Yes. Things like marketing/advertisements and other practices have been more of a negative than a positive with their influence and power growing over artists.
However, No. Business itself is not the enemy. Today we have the crowdfunding setups I referenced above – like it or not, they too are businesses, albeit less profit centric. But still, businesses.
And that’s fine.
In a utopian setup, the world would keep spinning, people would be able to live a more balanced and stress free life and would not want for any of the basic needs of a person – would have all their basic rights upheld. And if you were artistically inclined, you’d be free to do so without fear that pursuing it would make people treat you differently or that you’d be left wanting for food or a home and so on.
But we are not in a utopia.
And truthfully, being a starving artist… I personally think it’s over-rated. Sure, people still do it and will keep doing it and for many, it may well work – if it does, more power to you.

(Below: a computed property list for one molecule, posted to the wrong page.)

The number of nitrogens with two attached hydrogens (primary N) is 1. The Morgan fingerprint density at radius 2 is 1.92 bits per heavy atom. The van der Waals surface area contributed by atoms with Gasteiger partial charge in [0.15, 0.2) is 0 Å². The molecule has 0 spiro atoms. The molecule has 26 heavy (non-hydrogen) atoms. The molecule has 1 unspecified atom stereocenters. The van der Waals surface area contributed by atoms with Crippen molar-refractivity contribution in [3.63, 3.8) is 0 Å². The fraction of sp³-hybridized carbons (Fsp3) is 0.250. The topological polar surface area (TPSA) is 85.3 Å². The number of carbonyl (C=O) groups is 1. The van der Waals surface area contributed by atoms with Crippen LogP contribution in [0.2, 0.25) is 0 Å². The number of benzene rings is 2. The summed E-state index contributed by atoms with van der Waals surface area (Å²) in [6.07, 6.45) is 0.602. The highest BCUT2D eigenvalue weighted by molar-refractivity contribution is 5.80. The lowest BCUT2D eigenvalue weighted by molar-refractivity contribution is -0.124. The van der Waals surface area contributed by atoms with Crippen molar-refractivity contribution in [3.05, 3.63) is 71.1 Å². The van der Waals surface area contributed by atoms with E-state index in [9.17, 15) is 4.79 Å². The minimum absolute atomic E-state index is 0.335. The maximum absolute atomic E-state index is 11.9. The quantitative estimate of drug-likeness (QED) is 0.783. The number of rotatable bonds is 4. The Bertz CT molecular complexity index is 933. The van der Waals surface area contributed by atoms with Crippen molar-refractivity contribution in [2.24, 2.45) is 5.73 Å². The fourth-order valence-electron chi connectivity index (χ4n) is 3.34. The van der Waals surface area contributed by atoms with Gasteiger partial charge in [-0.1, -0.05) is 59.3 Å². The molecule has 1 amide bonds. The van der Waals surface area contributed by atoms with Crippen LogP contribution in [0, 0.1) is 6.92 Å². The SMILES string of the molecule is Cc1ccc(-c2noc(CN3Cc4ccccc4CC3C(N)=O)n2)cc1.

In this modern world however, you don’t have to be and from what I’ve observed, there’s no reason. In the last ten+ years where I’ve been a full-time working person for a completely non-artistic business, I’ve also pursued my creative ends. As have many, many people out there who I’ve been fortunate to meet. They all find some relatively more mundane vocation that keeps the gears moving and gives one the creature comforts, while affording you the ability to pursue your creative interests more on your own terms.
This last part is a big part of why I personally went the way I did. I started as a writer after college – I worked freelance for some newspapers and travel magazines and even worked full-time at a mag for a short while. But I realised that I was putting all my energies as a writer to write things that I didn’t care about just to be able to pay my bills. So I tried something else – and now I’m a more-or-less constructively contributing member of “normal” society, BUT that pursuit gave me the means to not only write what I WANT to write, it gave me the means to go from being a writer who dreamt of writing odd little stories to becoming a publisher in my own right and give opportunities to other writers and artists who crossed my path over the last 6 years.